“We’ve seen some pretty big impacts when Internet compaies commit to renewable energy,” Pomerantz noted. He offered up “a great example of this” as a group of nearly 20 AWS customers joined in releasing a public letter calling on AWS to accelerate realization of its 2014 commitment to power all AWS data/cloud computing centers with 100 percent renewable energy, as well as be more transparent regarding their efforts.
According to Greenpeace: “AWS customers should push the company to become more transparent about its energy footprint, and to make clear what strategies and principles it is using to reach its 100 percent renewable energy goal, particularly in its dirtiest regions, like Virginia.” Coincidentally, AWS on June 10 announced it is joining with Community Energy to build what is to be the largest solar power farm in the state.
Renewable Energy Rankings
With online video being by far the biggest driver of consumer network data traffic it’s no surprise that Internet video service providers such as Netflix, Google and Hulu feature prominently in Greenpeace’s Click Clean Scorecard. Thus far, they have done little in the way of reporting publicly on their energy consumption and carbon footprints, however. As a result, as a group they received low scores in Greenpeace’s analysis.
Apple’s iTunes stands alone as the only major online video streaming service providers to provide full transparency regarding its energy use. Apple and Google’s YouTube, Greenpeace notes, have publicly committed to powering their businesses entirely from renewable energy sources.
Among the largest website publishers, companies such as Facebook are leaders when it comes to providing consumers metrics regarding energy usage of its services and how that electricity is produced. A large majority of the 110 major websites covered in Greenpeace’s supplement, 81 percent, provide little or no such information, however.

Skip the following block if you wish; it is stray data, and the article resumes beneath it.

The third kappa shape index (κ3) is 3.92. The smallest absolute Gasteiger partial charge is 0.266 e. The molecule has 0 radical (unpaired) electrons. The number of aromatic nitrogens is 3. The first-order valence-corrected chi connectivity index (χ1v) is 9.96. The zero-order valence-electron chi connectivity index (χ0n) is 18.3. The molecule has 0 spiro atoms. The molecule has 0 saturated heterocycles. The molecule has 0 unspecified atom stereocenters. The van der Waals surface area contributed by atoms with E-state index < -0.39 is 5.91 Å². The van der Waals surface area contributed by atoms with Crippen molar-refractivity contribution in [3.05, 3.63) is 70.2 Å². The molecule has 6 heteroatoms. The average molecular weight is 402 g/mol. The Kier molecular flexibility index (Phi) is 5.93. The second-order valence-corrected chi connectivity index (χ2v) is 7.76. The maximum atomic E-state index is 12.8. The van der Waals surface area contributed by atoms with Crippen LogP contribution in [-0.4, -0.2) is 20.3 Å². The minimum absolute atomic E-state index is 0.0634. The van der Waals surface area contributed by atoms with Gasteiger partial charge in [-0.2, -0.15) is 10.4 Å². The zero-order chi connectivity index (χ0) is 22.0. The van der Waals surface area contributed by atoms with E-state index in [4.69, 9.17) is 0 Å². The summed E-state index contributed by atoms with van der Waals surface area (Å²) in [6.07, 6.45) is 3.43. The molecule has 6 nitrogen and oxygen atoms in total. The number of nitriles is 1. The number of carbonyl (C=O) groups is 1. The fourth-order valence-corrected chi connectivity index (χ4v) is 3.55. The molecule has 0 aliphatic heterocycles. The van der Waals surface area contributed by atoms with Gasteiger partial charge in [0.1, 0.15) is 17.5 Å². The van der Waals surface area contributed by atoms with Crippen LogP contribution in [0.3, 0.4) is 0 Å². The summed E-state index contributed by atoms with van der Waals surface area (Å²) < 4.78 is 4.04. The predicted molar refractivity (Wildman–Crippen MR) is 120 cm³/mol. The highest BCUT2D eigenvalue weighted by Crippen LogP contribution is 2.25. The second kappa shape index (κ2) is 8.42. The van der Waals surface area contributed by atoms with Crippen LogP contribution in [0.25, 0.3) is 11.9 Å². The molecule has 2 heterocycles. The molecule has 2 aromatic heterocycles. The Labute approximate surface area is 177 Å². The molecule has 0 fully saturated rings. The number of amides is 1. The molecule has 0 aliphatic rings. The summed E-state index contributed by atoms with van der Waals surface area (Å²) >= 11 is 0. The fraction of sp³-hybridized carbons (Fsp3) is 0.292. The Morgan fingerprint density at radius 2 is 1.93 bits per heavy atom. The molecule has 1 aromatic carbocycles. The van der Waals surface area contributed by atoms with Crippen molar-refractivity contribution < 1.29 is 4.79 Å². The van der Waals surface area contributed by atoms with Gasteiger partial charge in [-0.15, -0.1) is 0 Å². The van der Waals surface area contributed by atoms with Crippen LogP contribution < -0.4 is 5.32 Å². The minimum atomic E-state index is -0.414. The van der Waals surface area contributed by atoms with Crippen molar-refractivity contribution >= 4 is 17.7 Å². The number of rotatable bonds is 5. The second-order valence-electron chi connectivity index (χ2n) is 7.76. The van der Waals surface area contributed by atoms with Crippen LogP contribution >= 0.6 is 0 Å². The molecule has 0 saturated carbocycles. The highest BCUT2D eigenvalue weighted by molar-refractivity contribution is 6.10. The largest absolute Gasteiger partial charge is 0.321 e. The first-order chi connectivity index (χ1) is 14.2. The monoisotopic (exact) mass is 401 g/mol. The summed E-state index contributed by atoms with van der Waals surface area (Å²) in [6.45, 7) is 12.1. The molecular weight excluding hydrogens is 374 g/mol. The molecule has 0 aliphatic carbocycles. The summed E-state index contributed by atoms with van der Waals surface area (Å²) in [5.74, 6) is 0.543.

Apple, Automatic (developer of the WordPress blogging platform), Etsy and Facebook are among the Internet companies who have taken notable, substantial steps with regard to transparency of their energy usage and carbon footprints, according to Greenpeace. So are Intuit, Wikimedia Foundation and LinkedIn.
Greenpeace also singles out Internet companies whose refusal to publicly disclose information regarding energy usage that may lock us into ongoing use of fossil fuel energy sources. In addition to AWS, these include Twitter and HBO. And while it rates highly when it comes to transparency, Automatic graded out with a ‘D’ overall. Automatic has not made a commitment to power its blogging platform with renewable energy, and it hasn’t come out publicly as a renewable energy “champion,” according to the Click Clean Scorecard.
Pomerantz pointed out that reporting and public disclosure, as well as renewable energy use, is in its early stages of development. That said, “every company that has a digital footprint has something they can do short and long-term to increase renewable energy supply, if not directly themselves than further up the supply chain.”
Lead image: Asif Islam. Credit: Shutterstock.